Dying intestate means your family do not automatically inherit the full value of your estate, less any possible IHT. Instead, your executors will have to follow a series of steps which will not necessarily result in the distribution of your assets as you might have wished.
You should therefore ensure you have a valid will in place, and that your spouse or civil partner has one too. It’s also worth reviewing it regularly and keeping it up to date as your circumstances change.
5. Have separate wills for UK and Australian assets
An Australian will is valid in the UK, if it was correctly set up in accordance with Australian law.
Likewise, Australian law does recognise a will that has been prepared in another country. This means that your executors can manage the distribution of all your assets under the terms of a carefully drafted English will.
However, we would recommend that you set up a will in each country, dealing with the relevant assets in the UK and Australia separately.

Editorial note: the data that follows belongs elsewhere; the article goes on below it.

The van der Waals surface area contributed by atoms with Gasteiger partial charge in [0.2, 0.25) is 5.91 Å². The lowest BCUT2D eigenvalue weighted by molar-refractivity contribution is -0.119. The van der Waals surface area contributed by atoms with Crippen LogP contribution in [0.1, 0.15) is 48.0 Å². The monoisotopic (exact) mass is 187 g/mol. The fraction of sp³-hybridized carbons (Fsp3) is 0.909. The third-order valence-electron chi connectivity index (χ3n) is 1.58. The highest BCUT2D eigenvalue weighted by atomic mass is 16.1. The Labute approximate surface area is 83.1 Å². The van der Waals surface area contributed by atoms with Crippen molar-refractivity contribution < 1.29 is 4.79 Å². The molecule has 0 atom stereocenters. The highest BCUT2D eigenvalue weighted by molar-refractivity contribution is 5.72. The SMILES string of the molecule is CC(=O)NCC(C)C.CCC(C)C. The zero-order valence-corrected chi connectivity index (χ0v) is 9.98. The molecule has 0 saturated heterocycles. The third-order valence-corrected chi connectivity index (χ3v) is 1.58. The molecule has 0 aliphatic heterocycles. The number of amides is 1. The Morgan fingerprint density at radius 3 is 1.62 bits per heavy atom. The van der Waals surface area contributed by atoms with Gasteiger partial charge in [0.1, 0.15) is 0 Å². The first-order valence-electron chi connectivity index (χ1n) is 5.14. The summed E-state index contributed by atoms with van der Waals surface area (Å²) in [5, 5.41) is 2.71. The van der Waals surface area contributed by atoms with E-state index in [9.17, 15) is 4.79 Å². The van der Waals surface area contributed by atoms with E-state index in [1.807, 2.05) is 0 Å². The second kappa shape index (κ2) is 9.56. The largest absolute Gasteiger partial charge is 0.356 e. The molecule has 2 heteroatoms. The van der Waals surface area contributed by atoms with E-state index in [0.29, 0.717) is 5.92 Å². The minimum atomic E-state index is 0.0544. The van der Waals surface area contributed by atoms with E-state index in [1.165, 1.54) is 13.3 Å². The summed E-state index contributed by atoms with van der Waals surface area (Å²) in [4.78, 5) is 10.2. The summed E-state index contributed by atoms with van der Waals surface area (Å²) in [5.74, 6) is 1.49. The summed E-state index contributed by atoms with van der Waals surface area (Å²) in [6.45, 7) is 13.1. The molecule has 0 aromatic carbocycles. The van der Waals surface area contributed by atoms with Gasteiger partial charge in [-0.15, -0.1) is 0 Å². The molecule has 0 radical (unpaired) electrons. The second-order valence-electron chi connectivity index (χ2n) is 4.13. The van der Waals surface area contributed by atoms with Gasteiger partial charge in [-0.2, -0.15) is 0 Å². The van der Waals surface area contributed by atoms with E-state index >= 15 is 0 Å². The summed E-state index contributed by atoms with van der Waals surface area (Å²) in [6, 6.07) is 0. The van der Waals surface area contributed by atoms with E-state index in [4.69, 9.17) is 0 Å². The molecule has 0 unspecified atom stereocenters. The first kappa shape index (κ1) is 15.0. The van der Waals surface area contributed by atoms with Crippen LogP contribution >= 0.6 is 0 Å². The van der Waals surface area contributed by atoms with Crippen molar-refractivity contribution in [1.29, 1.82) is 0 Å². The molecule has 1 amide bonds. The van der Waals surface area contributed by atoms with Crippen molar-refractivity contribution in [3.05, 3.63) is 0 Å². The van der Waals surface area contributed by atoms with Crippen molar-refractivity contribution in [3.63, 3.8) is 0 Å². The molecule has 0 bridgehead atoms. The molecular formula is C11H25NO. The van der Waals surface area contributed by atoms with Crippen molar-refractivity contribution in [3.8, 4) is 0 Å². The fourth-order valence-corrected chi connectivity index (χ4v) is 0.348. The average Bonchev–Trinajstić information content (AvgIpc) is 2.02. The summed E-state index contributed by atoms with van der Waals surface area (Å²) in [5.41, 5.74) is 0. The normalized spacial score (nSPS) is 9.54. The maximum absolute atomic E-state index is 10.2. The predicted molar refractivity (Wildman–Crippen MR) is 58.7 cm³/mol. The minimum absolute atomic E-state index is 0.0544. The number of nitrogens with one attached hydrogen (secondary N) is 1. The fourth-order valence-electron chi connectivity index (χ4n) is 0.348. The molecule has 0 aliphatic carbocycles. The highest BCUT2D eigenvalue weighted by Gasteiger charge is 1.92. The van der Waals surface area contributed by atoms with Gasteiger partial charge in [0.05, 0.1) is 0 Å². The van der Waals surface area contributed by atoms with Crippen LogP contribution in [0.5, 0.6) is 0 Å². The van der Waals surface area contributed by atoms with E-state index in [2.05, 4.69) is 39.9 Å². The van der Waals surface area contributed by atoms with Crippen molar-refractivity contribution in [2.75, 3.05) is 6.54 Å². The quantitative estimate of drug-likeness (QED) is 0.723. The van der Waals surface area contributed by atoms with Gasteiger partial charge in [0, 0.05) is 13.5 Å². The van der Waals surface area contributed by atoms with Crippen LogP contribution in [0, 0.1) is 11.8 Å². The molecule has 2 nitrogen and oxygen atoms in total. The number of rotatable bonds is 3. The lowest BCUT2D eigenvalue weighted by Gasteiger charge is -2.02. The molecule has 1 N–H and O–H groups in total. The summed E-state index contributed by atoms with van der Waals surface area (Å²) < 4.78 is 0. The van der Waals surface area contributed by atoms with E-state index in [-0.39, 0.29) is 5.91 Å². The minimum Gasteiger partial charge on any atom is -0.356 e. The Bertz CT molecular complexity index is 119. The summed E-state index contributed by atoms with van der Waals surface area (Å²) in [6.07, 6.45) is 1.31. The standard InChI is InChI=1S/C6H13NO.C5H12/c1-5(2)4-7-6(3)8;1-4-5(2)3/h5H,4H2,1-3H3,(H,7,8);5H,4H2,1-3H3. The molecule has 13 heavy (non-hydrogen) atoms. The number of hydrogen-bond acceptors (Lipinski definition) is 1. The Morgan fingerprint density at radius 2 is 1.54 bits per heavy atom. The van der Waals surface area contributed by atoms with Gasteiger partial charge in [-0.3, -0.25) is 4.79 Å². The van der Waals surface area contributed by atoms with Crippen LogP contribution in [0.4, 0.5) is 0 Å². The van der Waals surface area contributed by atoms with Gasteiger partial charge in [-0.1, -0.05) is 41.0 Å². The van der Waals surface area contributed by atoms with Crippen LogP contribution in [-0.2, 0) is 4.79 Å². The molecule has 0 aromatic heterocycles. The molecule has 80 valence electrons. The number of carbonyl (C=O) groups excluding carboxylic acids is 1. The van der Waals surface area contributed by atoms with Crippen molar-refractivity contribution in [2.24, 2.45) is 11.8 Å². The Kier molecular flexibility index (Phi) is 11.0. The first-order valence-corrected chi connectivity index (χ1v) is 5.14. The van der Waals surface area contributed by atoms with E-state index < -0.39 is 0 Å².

As well as covering everything, having two different documents will help with the management of your estate by creating a clear demarcation between your UK- and Australian-based assets.
6. Don’t forget your Power of Attorney
A will ensures that your assets are distributed in accordance with your wishes when you pass away. But you should also consider what will happen to your finances if you are incapacitated and unable to make decisions or manage your own affairs.
Setting up a Power of Attorney means you will be appointing someone to manage your affairs on your behalf, and you’re able to set out clear directions as to how this should be done – for example, how you want your business managed and dealt with.